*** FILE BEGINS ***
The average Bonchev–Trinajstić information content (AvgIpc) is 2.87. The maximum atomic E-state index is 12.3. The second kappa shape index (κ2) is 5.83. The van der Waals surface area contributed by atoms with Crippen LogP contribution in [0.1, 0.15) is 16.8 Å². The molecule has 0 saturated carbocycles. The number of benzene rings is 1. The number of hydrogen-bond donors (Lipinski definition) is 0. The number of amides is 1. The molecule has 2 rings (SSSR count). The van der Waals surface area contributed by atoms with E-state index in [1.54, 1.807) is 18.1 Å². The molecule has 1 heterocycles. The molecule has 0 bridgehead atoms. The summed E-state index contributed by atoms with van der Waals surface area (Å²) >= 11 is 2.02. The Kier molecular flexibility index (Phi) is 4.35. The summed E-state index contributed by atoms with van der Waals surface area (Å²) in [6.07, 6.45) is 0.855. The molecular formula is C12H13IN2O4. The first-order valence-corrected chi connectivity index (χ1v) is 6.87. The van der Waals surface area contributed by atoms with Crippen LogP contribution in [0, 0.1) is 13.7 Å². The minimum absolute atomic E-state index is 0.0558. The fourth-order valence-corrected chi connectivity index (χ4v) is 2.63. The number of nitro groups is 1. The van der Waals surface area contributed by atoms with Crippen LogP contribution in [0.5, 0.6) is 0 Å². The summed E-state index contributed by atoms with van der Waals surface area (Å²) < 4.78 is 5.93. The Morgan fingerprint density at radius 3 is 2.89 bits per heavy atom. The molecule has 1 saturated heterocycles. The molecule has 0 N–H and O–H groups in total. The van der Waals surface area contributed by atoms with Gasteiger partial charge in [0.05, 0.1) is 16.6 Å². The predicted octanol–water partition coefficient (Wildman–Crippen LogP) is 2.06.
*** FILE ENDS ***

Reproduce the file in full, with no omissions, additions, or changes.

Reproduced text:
The average Bonchev–Trinajstić information content (AvgIpc) is 2.87. The maximum atomic E-state index is 12.3. The second kappa shape index (κ2) is 5.83. The van der Waals surface area contributed by atoms with Crippen LogP contribution in [0.1, 0.15) is 16.8 Å². The molecule has 0 saturated carbocycles. The number of benzene rings is 1. The number of hydrogen-bond donors (Lipinski definition) is 0. The number of amides is 1. The molecule has 2 rings (SSSR count). The van der Waals surface area contributed by atoms with E-state index in [1.54, 1.807) is 18.1 Å². The molecule has 1 heterocycles. The molecule has 0 bridgehead atoms. The summed E-state index contributed by atoms with van der Waals surface area (Å²) >= 11 is 2.02. The Kier molecular flexibility index (Phi) is 4.35. The summed E-state index contributed by atoms with van der Waals surface area (Å²) in [6.07, 6.45) is 0.855. The molecular formula is C12H13IN2O4. The first-order valence-corrected chi connectivity index (χ1v) is 6.87. The van der Waals surface area contributed by atoms with Crippen LogP contribution in [0, 0.1) is 13.7 Å². The minimum absolute atomic E-state index is 0.0558. The fourth-order valence-corrected chi connectivity index (χ4v) is 2.63. The number of nitro groups is 1. The van der Waals surface area contributed by atoms with Crippen LogP contribution in [0.5, 0.6) is 0 Å². The summed E-state index contributed by atoms with van der Waals surface area (Å²) < 4.78 is 5.93. The Morgan fingerprint density at radius 3 is 2.89 bits per heavy atom. The molecule has 1 saturated heterocycles. The molecule has 0 N–H and O–H groups in total. The van der Waals surface area contributed by atoms with Gasteiger partial charge in [0.05, 0.1) is 16.6 Å². The predicted octanol–water partition coefficient (Wildman–Crippen LogP) is 2.06.